As many know, I do a lot of work around early literacy promotion. In the last few weeks, there have been two relevant, notable studies released in this field. The first article is a meta-analysis — a combining of several studies together — showing interventions in parent-child shared reading have clear benefits, not just to the child’s language and literacy skills (we’ve known this for some time), but also psychosocially. There were better social and emotional skills and improved behavior in the children. Less expected was the benefit to parents, who had less stress, less anxiety, and greater confidence in their ability to parent.

The second study was on the Video Interaction Project (created by an NYU friend and colleague, Dr. Alan Mendelsohn). It uses video recording of a parent playing and reading with their child, followed by watching the recording together with a parenting coach who points out notable moments in the interaction. The researchers found decreases in child aggression, hyperactivity, and difficulty with attention.

These both support the value of working on early literacy skills, the foundation of the almost-30-year-old Reach Out and Read program, which makes discussion about early literacy an integral and routine part of checkups in early childhood. (Note: I am the founding medical director of Reach Out and Read Wisconsin, and serve on the national board.)

However, I’d like to point out that these studies emphasize a critical element that’s not always present in the countless literacy programs out there. While you may view Reach Out and Read as a child literacy program, it’s really secretly a parenting program: a program designed to gently and collaboratively support strong shared reading between a parent and a child.

I don’t object to programs that bring high-quality books into a child’s home, but that emphasis is often misplaced; the book itself does little if handed to a child without any other interaction. A child learns the magic and power of reading only when a loving, nurturing, responsive caregiver (usually a parent, but could be anyone) reads aloud with them. A book that sits on the shelf is useless — it only does its magic when open in the hands of a parent and child reading together.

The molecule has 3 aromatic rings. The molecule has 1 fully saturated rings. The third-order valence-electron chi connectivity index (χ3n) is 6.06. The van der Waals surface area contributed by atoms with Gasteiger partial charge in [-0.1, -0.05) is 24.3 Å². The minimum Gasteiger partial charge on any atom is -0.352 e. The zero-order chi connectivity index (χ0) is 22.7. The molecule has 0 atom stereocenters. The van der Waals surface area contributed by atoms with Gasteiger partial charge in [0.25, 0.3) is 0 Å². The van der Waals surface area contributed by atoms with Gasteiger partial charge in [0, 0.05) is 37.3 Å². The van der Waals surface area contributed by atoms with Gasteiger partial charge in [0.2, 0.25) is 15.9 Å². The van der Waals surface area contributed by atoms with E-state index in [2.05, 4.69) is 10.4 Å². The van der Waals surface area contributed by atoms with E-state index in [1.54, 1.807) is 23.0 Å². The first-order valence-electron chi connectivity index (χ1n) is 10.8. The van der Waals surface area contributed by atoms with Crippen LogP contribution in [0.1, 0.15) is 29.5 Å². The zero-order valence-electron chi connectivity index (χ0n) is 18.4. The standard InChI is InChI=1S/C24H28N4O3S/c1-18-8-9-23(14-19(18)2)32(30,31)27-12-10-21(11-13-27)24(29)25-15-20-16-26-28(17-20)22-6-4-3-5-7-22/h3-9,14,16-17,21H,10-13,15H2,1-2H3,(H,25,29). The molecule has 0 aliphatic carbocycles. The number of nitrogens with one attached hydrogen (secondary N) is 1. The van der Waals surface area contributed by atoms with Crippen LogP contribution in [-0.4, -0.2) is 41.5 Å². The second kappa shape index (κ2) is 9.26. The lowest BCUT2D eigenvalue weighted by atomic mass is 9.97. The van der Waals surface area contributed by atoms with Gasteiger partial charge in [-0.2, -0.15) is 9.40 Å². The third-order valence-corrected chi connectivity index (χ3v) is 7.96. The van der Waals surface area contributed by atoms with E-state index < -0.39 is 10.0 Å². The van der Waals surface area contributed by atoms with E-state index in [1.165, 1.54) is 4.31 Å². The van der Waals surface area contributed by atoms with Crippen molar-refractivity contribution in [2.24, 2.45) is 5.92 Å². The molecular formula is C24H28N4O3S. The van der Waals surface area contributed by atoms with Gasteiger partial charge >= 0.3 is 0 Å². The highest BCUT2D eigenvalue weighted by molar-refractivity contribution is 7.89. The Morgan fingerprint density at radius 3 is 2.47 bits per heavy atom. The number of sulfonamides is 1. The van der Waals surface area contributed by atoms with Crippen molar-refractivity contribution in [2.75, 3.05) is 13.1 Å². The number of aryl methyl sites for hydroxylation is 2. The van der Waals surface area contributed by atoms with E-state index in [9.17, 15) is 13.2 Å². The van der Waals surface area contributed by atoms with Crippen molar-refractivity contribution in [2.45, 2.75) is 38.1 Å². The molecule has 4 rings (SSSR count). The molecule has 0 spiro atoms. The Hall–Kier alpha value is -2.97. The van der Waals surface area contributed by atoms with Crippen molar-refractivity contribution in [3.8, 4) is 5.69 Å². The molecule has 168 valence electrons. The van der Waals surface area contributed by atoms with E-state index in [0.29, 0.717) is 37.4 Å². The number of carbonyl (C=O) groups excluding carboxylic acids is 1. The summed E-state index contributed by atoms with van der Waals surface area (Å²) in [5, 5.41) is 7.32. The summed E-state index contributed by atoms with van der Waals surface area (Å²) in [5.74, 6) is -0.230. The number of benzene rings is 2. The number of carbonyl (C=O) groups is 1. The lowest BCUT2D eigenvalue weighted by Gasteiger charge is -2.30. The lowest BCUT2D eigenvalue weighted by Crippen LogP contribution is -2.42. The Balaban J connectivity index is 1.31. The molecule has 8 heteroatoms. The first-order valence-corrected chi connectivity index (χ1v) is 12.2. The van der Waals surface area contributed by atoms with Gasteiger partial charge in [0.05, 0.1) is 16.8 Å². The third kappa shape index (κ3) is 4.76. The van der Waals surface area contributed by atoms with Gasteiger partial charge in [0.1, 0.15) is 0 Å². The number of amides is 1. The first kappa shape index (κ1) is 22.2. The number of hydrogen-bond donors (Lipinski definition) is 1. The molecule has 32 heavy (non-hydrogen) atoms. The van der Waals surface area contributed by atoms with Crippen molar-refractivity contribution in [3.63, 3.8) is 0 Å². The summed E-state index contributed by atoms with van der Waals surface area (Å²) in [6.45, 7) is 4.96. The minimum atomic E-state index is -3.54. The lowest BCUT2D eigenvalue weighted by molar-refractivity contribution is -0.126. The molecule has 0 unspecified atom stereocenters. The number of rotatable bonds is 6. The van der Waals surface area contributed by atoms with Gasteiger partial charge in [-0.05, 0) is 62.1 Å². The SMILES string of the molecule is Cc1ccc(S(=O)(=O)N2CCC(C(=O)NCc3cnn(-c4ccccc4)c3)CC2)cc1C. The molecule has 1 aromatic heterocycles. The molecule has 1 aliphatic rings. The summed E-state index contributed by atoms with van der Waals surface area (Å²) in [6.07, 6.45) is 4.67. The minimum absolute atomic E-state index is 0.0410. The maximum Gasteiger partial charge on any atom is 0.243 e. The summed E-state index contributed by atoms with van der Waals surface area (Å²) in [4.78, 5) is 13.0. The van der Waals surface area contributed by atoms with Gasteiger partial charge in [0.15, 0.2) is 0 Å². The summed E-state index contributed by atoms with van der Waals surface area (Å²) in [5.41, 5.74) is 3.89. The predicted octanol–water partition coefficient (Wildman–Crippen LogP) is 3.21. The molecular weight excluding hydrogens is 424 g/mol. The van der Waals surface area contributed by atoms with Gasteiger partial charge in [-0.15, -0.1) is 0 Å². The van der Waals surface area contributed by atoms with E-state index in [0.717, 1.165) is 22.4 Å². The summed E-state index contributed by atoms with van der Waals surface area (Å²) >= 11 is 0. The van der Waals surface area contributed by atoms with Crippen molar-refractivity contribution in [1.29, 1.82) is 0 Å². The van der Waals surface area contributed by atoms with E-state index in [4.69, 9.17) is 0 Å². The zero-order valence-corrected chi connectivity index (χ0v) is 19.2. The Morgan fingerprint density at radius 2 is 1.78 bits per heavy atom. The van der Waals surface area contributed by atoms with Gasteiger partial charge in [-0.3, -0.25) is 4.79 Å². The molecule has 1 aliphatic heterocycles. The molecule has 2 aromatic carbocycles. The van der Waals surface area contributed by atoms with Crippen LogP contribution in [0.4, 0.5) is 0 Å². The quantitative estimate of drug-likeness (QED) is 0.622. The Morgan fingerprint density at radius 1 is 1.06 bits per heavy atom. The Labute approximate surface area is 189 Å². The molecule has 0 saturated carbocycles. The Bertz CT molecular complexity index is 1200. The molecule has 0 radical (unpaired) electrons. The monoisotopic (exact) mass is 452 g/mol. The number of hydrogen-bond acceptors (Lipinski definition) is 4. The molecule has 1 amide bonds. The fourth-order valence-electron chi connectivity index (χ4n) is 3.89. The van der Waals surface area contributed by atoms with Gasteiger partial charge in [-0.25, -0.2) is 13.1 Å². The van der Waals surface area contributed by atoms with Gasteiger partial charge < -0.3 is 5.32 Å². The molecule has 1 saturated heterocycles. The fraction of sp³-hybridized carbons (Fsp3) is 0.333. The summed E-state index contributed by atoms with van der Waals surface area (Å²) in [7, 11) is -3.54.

Equally important is a parent who knows how to read effectively to a young, squirmy toddler, a technique known as dialogic reading. Simply reading at a child doesn’t work for a child with a naturally short attention span. Knowing how to read with them and interact is an important learned skill. Merely providing books accomplishes only part of the job — supporting parenting confidence is absolutely essential.

It’s not just about the books. It’s about the act of reading together. A book without a caring adult…is just a book.

The key point: Parents benefit most when we offer clear modeling, coaching and encouragement. It’s not enough to say what to do; careful intentional skill-building is crucial for success. This explains the incredible outcomes seen from high-quality home visiting programs, for example. So question projects and recognize that they are not all the same. Ask yourself if they merely provide resources or whether they are building capabilities or capacities in families

So what of the family I encountered? I took the board book we had given him and pointed out her child’s brief interactions with the book. Then I modeled talking about illustrations and I reassured her that his turning away quickly was just his normal short attention span. Finally, I complimented her on her good parenting when she described how he would bring a book to her and “ask” to be read to.

She beamed with pride. And that’s how I knew we were doing right by her.

Dipesh Navsaria, MPH, MSLIS, MD is the medical director of Reach Out and Read Wisconsin
Dipesh Navsaria, MPH, MSLIS, MD is the medical director of Reach Out and Read Wisconsin

Book’em now or book’em later